Monday, September 23, 2013

Sound and Vision: Drivers (NVidia Edition)

title: Sound and Vision: Drivers

date: 2013-09-23, 12:47:44

in_menu: false

tl;dr: I set up my HP Pavilion dv9000 computer running SalixOS to use the proprietary Nvidia Drivers using this guide, and documented the process.

The Nvidia Logo

So, because my system doesn’t have enough problems as it is, I decided to install the proprietary Nvidia drivers for GNU/Linux.

The guide I followed was for SalixOS, and can be found here. There were a few steps, however, I want to elaborate on, that I am sure will help me when I wipe the slate clean and start over again.

First thing is first: Updating my system to the latest version of everything. For me, this meant finally switching over to a kernel, and updating a few silly packages. You don’t know what will react badly with the new driver, so You might as well have everything at the highest version possible.

This was no problem for me. I usually keep my computer completely up to date. I have been toying with updating the kernel and fixing my LILO setup for a while, just haven’t had a really good reason to do so and break my workflow. Now, I do.

Reboot for Sanity of the System.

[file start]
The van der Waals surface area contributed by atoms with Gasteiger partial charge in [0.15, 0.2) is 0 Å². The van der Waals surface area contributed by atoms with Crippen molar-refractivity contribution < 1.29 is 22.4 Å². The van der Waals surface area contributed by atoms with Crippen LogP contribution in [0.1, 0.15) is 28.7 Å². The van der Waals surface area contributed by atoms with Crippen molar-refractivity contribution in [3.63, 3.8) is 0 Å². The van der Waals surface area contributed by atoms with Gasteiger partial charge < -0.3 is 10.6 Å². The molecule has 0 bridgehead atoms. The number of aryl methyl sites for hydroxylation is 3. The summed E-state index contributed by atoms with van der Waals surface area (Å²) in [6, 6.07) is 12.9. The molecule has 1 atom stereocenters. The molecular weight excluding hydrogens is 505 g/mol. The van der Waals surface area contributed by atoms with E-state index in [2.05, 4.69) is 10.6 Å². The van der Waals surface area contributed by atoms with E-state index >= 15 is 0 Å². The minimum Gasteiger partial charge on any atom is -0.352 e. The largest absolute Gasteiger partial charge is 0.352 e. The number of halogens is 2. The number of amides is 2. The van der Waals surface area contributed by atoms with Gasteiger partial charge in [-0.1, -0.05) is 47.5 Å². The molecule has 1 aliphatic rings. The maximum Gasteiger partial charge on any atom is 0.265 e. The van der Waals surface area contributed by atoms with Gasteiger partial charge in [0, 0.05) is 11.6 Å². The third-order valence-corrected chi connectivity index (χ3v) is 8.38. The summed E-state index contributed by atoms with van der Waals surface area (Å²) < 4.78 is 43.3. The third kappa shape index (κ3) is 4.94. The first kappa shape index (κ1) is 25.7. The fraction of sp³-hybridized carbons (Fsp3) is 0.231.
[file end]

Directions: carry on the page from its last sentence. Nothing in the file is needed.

Next, I had to track down the latest version of the Nvidia driver. I am definitely the kind of person to install the latest updates, but I do prefer the choice, and it seems they do give it to You. I chose the “Latest Short Lived Branch Version,” which at the time of this writing was 325.15.

Blacklisting the nouveau driver, which is the one I have been using up til now, is a bit more difficult: I was able to downgrade to the blacklist file using gslapt. Just search for “xf68-video” and You’ll see, there are about 10 of them in the repo as I write this. Downgrade that, and Your blacklist file is installed.

After that, the guide says to install the kernel source. Well, I already installed it along with the new kernel, so I am done here. Moving on.

Reboot one more time, and don’t bother logging into the GUI. Instead, hit C-M-<F1> (Ctrl-Alt-F1) and log in there.

Finally, installing the driver itself. This was fairly simple, just following the prompts and waiting. Then, reboot, and voila!

The Nvidia Installer

Or, it would have been voila, if I had remembered to reinstall LILO. Don’t worry though, if You forget to as well, there is an easy way to fix that.

Simply boot into some kind of live version of GNU/Linux (I chose the install disc for Slackware) and mount all of Your drives. Change Directories to the partition which is usually Your root partition, and then type “chroot .”. Do this as root. Then, install LILO as normal, from the command line.

Time for me to get back to work. Comments are always appreciated!

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